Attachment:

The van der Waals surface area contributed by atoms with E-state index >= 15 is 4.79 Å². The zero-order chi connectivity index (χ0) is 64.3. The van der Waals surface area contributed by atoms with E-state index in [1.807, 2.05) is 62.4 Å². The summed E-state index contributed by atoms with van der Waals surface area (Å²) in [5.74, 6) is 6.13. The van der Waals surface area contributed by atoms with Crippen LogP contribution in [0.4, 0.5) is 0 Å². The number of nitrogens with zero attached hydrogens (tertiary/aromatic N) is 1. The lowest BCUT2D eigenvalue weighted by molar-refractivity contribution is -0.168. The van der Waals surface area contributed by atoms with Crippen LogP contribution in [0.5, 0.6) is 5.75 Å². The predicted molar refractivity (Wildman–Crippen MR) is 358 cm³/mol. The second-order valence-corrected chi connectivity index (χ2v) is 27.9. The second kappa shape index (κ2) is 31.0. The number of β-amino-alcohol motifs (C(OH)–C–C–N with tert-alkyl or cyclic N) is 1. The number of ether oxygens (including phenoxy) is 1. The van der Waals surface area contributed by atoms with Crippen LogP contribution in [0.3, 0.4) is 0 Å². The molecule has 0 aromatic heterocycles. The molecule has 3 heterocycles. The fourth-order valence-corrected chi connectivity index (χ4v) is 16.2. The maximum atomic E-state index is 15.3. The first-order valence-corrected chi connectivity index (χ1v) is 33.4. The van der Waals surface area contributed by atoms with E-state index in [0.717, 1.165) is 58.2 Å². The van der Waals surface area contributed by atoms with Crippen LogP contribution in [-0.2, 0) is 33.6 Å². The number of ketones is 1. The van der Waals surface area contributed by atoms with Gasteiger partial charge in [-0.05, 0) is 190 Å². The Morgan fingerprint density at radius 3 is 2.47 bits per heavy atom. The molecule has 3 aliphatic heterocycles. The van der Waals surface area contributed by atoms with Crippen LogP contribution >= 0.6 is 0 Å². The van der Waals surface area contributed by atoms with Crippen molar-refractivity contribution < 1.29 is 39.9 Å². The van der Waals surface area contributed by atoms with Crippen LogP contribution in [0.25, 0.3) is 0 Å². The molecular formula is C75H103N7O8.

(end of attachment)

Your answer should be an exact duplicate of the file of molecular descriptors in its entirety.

The van der Waals surface area contributed by atoms with E-state index >= 15 is 4.79 Å². The zero-order chi connectivity index (χ0) is 64.3. The van der Waals surface area contributed by atoms with E-state index in [1.807, 2.05) is 62.4 Å². The summed E-state index contributed by atoms with van der Waals surface area (Å²) in [5.74, 6) is 6.13. The van der Waals surface area contributed by atoms with Crippen LogP contribution in [0.4, 0.5) is 0 Å². The number of nitrogens with zero attached hydrogens (tertiary/aromatic N) is 1. The lowest BCUT2D eigenvalue weighted by molar-refractivity contribution is -0.168. The van der Waals surface area contributed by atoms with Crippen LogP contribution in [0.5, 0.6) is 5.75 Å². The predicted molar refractivity (Wildman–Crippen MR) is 358 cm³/mol. The second-order valence-corrected chi connectivity index (χ2v) is 27.9. The second kappa shape index (κ2) is 31.0. The number of β-amino-alcohol motifs (C(OH)–C–C–N with tert-alkyl or cyclic N) is 1. The number of ether oxygens (including phenoxy) is 1. The van der Waals surface area contributed by atoms with Crippen LogP contribution in [0.3, 0.4) is 0 Å². The molecule has 0 aromatic heterocycles. The molecule has 3 heterocycles. The fourth-order valence-corrected chi connectivity index (χ4v) is 16.2. The maximum atomic E-state index is 15.3. The first-order valence-corrected chi connectivity index (χ1v) is 33.4. The van der Waals surface area contributed by atoms with E-state index in [0.717, 1.165) is 58.2 Å². The van der Waals surface area contributed by atoms with Crippen LogP contribution in [-0.2, 0) is 33.6 Å². The number of ketones is 1. The van der Waals surface area contributed by atoms with Gasteiger partial charge in [-0.05, 0) is 190 Å². The Morgan fingerprint density at radius 3 is 2.47 bits per heavy atom. The molecule has 3 aliphatic heterocycles. The van der Waals surface area contributed by atoms with Crippen LogP contribution >= 0.6 is 0 Å². The van der Waals surface area contributed by atoms with Crippen molar-refractivity contribution < 1.29 is 39.9 Å². The van der Waals surface area contributed by atoms with Crippen LogP contribution in [0.25, 0.3) is 0 Å². The molecular formula is C75H103N7O8.